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No. of Recommendations: 10
"You should choose both. "

Actually we should, like our finances, spread the risk and generation.
We have multiple options at various price points with various technical challenges yet we can and should do multiple items with the view of reducing the "externality" costs that are often ignored. I do not ignore or negate nuclear, just take into account the externality costs/challenges as follows:

Solar: sun shines everywhere and is available during the peak request times (during the day and on hot days (AC)) and newer panels are much more efficient, also there are lots of areas to install them like roofs; challenge is high up front infrastructure costs and challenges to build out a "smart" grid.

Wind: low costs and technology has advanced a great deal in recent years; challenge is that wind can be erratic, there are sighting issues, and there are a limited number of "best" sites available (small scale is still available for home though).

Hydroelectric: Mostly done folks; the best sites for cheap hydro are completed (often with high externality costs already in place - think Salmon R Gone).

Biomass: some development can be done here although limited to location and available "feed stock" (note that many cities already capture natural biogas at landfills)

Geothermal: not well developed yet, has good potential if developed carefully; challenge is limited number of sites and infrastructure build out from sites to deliver output.

Insulation: Yep, we can reduce need by better designs of buildings, siting, etc. Challenge is getting people to pay for the up front costs and getting the construction industry to change (they are very conservative).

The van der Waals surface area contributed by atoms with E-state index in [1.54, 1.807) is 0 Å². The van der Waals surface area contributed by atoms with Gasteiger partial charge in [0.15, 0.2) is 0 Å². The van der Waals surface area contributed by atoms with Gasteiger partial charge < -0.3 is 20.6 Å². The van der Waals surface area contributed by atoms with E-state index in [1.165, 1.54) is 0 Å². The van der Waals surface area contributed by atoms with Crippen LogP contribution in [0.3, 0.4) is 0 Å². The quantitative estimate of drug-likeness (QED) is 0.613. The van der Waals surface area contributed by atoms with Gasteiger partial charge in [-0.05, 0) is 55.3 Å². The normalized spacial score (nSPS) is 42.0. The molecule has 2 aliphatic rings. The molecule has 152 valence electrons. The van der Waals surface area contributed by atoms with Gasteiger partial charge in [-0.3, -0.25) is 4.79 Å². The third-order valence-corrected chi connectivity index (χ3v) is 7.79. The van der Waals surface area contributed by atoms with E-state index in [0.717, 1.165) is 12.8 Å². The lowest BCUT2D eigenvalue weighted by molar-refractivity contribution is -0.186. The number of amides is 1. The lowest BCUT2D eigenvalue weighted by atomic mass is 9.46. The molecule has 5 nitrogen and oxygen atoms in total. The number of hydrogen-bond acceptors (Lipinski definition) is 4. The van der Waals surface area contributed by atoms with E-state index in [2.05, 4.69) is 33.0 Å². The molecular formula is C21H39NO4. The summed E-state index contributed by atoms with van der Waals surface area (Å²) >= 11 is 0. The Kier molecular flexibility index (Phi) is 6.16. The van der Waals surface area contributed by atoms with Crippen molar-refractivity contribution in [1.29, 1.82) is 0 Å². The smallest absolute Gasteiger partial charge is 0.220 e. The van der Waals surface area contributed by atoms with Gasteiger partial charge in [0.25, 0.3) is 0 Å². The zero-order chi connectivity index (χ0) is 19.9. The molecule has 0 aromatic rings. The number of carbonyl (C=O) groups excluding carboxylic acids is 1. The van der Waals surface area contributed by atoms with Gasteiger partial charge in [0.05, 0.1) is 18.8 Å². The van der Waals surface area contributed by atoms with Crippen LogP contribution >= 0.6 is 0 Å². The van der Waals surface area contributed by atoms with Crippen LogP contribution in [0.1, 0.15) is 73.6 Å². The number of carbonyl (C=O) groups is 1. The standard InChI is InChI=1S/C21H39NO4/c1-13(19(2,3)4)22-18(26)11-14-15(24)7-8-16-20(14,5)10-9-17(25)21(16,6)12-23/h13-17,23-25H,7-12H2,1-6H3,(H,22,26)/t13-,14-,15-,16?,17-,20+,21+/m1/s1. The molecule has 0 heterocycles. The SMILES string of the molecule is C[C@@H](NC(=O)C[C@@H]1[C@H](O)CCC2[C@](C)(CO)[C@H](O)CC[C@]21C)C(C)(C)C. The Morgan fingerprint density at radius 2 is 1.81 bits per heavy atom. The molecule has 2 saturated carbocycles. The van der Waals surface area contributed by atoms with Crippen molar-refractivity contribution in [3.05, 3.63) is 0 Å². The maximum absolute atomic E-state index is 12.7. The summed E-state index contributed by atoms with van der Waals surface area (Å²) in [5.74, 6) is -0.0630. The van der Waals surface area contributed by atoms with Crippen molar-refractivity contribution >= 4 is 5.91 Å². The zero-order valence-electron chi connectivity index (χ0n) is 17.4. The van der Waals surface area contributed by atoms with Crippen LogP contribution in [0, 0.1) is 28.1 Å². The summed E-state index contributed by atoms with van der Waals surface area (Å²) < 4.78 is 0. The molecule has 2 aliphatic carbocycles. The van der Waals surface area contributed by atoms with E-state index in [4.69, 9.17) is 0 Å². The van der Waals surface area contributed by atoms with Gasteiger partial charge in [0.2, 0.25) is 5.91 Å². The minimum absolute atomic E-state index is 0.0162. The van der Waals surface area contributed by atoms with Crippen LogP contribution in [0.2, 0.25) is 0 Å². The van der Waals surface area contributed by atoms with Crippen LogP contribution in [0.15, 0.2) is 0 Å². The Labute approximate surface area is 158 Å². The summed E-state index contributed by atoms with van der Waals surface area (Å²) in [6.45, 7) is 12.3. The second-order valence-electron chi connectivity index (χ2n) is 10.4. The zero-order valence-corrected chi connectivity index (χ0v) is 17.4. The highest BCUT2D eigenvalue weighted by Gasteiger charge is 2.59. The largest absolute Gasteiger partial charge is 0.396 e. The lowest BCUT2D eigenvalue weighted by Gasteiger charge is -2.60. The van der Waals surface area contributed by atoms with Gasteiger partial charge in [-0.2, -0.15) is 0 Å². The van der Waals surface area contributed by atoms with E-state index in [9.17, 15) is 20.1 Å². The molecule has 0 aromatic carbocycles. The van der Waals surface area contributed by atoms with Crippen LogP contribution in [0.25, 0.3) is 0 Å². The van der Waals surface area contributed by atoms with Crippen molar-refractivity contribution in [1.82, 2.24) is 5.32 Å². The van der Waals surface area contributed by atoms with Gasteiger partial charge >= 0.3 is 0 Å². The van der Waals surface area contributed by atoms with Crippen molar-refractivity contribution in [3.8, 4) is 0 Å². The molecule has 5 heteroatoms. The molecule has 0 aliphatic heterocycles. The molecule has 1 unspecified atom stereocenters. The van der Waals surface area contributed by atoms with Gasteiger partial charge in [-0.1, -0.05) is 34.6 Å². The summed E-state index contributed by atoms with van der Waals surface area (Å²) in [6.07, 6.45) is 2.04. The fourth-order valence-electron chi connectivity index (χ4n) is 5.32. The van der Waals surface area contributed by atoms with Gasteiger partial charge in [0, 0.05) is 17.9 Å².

Efficiency: a lot of things we use in our modern high energy civilization have been poorly designed for efficiency....many improvements and challenges here...just getting folks to switch over to better light bulbs (LED) has been a challenge.

Tidal power: great potential for coastal areas, many challenges

Nuclear: New better designs are available and can be scaled to smaller units which will make them more economical; challenge is retiring older units and the still unresolved storage of spend fuels/equipment/tools for a very long time. Also we tend to ignore the very high costs and damage done in mining and refining raw materials used for feedstock...check out the history of "Boom and Bust" mining in the southwest in the 1950's-1970's which has left scars, contamination, and waste piles threatening water suppliers (Moab still has a nice large tailings pile threatening the water supply of millions.....oh, and even more scary is the Hanford site in Washington state).

If you list the external costs (costs which society picks up), even admit to them we should shut down all coal as soon as possible, then fracking, and be very, very, careful with nuclear.

I live in a state where nuclear wastes were dumped for decades and we now have ongoing threats to our land and water because of it so am not a proponent of nuclear until we maximize our other options. Idaho, a trivia item, has more burned down, blown up, and destroyed nuclear power plants than any other state since this is where the DOE/DOD did tests for "what if" scenarios.

The advantage of nuclear is smaller waste piles, lower carbon footprint, and reliable electricity generation on demand....the disadvantage is the waste products are very dangerous for a very long time.
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